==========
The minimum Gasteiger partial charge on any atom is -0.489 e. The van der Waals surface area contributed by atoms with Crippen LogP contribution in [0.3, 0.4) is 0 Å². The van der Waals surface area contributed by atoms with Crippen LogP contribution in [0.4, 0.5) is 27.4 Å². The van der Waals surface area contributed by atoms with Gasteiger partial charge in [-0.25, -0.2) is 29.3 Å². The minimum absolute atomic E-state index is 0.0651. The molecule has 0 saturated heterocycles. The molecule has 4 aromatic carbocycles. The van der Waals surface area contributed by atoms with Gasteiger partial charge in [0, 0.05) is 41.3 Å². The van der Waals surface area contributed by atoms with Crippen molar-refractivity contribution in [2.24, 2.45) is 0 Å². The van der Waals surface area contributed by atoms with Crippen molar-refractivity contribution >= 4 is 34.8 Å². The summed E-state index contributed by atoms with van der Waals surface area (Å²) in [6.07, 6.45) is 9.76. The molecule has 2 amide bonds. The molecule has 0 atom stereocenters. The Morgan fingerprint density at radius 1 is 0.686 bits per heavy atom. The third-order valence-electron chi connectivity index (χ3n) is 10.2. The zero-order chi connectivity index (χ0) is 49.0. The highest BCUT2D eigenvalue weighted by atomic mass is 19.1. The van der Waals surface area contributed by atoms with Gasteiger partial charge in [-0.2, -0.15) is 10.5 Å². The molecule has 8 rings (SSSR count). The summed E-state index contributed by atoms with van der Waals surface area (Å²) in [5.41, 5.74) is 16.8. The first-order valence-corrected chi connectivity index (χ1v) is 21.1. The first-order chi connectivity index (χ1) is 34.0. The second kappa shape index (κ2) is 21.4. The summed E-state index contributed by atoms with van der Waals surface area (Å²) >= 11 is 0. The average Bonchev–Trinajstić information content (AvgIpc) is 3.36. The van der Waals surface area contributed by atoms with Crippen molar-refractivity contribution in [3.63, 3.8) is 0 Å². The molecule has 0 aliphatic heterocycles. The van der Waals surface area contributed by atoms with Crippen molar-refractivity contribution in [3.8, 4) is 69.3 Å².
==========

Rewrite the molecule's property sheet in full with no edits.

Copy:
The minimum Gasteiger partial charge on any atom is -0.489 e. The van der Waals surface area contributed by atoms with Crippen LogP contribution in [0.3, 0.4) is 0 Å². The van der Waals surface area contributed by atoms with Crippen LogP contribution in [0.4, 0.5) is 27.4 Å². The van der Waals surface area contributed by atoms with Gasteiger partial charge in [-0.25, -0.2) is 29.3 Å². The minimum absolute atomic E-state index is 0.0651. The molecule has 0 saturated heterocycles. The molecule has 4 aromatic carbocycles. The van der Waals surface area contributed by atoms with Gasteiger partial charge in [0, 0.05) is 41.3 Å². The van der Waals surface area contributed by atoms with Crippen molar-refractivity contribution in [2.24, 2.45) is 0 Å². The van der Waals surface area contributed by atoms with Crippen molar-refractivity contribution >= 4 is 34.8 Å². The summed E-state index contributed by atoms with van der Waals surface area (Å²) in [6.07, 6.45) is 9.76. The molecule has 2 amide bonds. The molecule has 0 atom stereocenters. The Morgan fingerprint density at radius 1 is 0.686 bits per heavy atom. The third-order valence-electron chi connectivity index (χ3n) is 10.2. The zero-order chi connectivity index (χ0) is 49.0. The highest BCUT2D eigenvalue weighted by atomic mass is 19.1. The van der Waals surface area contributed by atoms with Gasteiger partial charge in [-0.2, -0.15) is 10.5 Å². The molecule has 8 rings (SSSR count). The summed E-state index contributed by atoms with van der Waals surface area (Å²) in [5.41, 5.74) is 16.8. The first-order valence-corrected chi connectivity index (χ1v) is 21.1. The first-order chi connectivity index (χ1) is 34.0. The second kappa shape index (κ2) is 21.4. The summed E-state index contributed by atoms with van der Waals surface area (Å²) >= 11 is 0. The average Bonchev–Trinajstić information content (AvgIpc) is 3.36. The van der Waals surface area contributed by atoms with Crippen molar-refractivity contribution in [3.63, 3.8) is 0 Å². The molecule has 0 aliphatic heterocycles. The van der Waals surface area contributed by atoms with Crippen molar-refractivity contribution in [3.8, 4) is 69.3 Å².